Peritoneal fluid analysis in peripartum mares

Linda Van Hoogmoed From the Veterinary Medical Teaching Hospital (Van Hoogmoed) and the Departments of Surgical and Radiological Sciences (Snyder, Valistas) and Clinical Pathology (Christopher), School of Veterinary Medicine, University of California, Davis, CA 95616.

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Jack R. Snyder From the Veterinary Medical Teaching Hospital (Van Hoogmoed) and the Departments of Surgical and Radiological Sciences (Snyder, Valistas) and Clinical Pathology (Christopher), School of Veterinary Medicine, University of California, Davis, CA 95616.

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Mary Christopher From the Veterinary Medical Teaching Hospital (Van Hoogmoed) and the Departments of Surgical and Radiological Sciences (Snyder, Valistas) and Clinical Pathology (Christopher), School of Veterinary Medicine, University of California, Davis, CA 95616.

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Nicholas Vatistas From the Veterinary Medical Teaching Hospital (Van Hoogmoed) and the Departments of Surgical and Radiological Sciences (Snyder, Valistas) and Clinical Pathology (Christopher), School of Veterinary Medicine, University of California, Davis, CA 95616.

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Objective

To characterize, in mares, changes in peritoneal fluid that occurred within the first 7 days after routine foaling.

Design

Prospective observational trial.

Animals

15 mares.

Procedure

Abdominocentesis was performed within 10 days before foaling and again 12 hours, 3 days, and 7 days after each horse foaled. Data recorded for each sample included total nucleated cell count, differential cell count, specific gravity, fibrinogen concentration, and total protein concentration. Smears of each sample were examined by a single clinical pathologist.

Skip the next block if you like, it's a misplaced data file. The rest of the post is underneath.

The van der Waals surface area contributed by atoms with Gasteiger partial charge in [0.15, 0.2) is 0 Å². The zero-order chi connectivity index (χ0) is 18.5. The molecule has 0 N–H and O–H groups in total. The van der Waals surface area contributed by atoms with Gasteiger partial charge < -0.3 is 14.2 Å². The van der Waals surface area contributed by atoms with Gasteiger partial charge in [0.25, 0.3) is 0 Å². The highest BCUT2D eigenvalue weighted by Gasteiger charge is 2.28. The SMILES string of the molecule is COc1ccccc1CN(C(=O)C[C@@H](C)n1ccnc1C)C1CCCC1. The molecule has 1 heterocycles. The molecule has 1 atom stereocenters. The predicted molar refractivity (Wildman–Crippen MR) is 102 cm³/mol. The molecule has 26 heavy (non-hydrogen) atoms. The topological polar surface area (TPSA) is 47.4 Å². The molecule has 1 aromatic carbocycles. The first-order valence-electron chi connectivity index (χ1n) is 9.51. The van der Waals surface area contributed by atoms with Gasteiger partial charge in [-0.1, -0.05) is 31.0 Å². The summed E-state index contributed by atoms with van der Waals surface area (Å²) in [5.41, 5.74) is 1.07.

Results

There were not any significant differences over time in specific gravity, total protein concentration, fibrinogen concentration, total nucleated cell count, or number of small mononuclear cells. Mean numbers of neutrophils and large mononuclear cells in samples collected after foaling were significantly higher than mean numbers in samples collected before foaling. For 11 of 14 horses, all samples were characterized cytologically as transudates without cytologic abnormalities.

Clinical Implications

Results of analysis of peritoneal fluid from peripartum mares suggest that nucleated cell count, protein concentration, and specific gravity of peritoneal fluid from mares that have recently foaled should be normal. Thus, peritoneal fluid abnormalities detected in mares within a week after foaling should usually be attributed to a systemic or gastrointestinal problem and not to the foaling process itself. (J Am Vet Med Assoc 1996;209:1280–1282)

Objective

To characterize, in mares, changes in peritoneal fluid that occurred within the first 7 days after routine foaling.

Design

Prospective observational trial.

Animals

15 mares.

Procedure

Abdominocentesis was performed within 10 days before foaling and again 12 hours, 3 days, and 7 days after each horse foaled. Data recorded for each sample included total nucleated cell count, differential cell count, specific gravity, fibrinogen concentration, and total protein concentration. Smears of each sample were examined by a single clinical pathologist.

Results

There were not any significant differences over time in specific gravity, total protein concentration, fibrinogen concentration, total nucleated cell count, or number of small mononuclear cells. Mean numbers of neutrophils and large mononuclear cells in samples collected after foaling were significantly higher than mean numbers in samples collected before foaling. For 11 of 14 horses, all samples were characterized cytologically as transudates without cytologic abnormalities.

Clinical Implications

Results of analysis of peritoneal fluid from peripartum mares suggest that nucleated cell count, protein concentration, and specific gravity of peritoneal fluid from mares that have recently foaled should be normal. Thus, peritoneal fluid abnormalities detected in mares within a week after foaling should usually be attributed to a systemic or gastrointestinal problem and not to the foaling process itself. (J Am Vet Med Assoc 1996;209:1280–1282)

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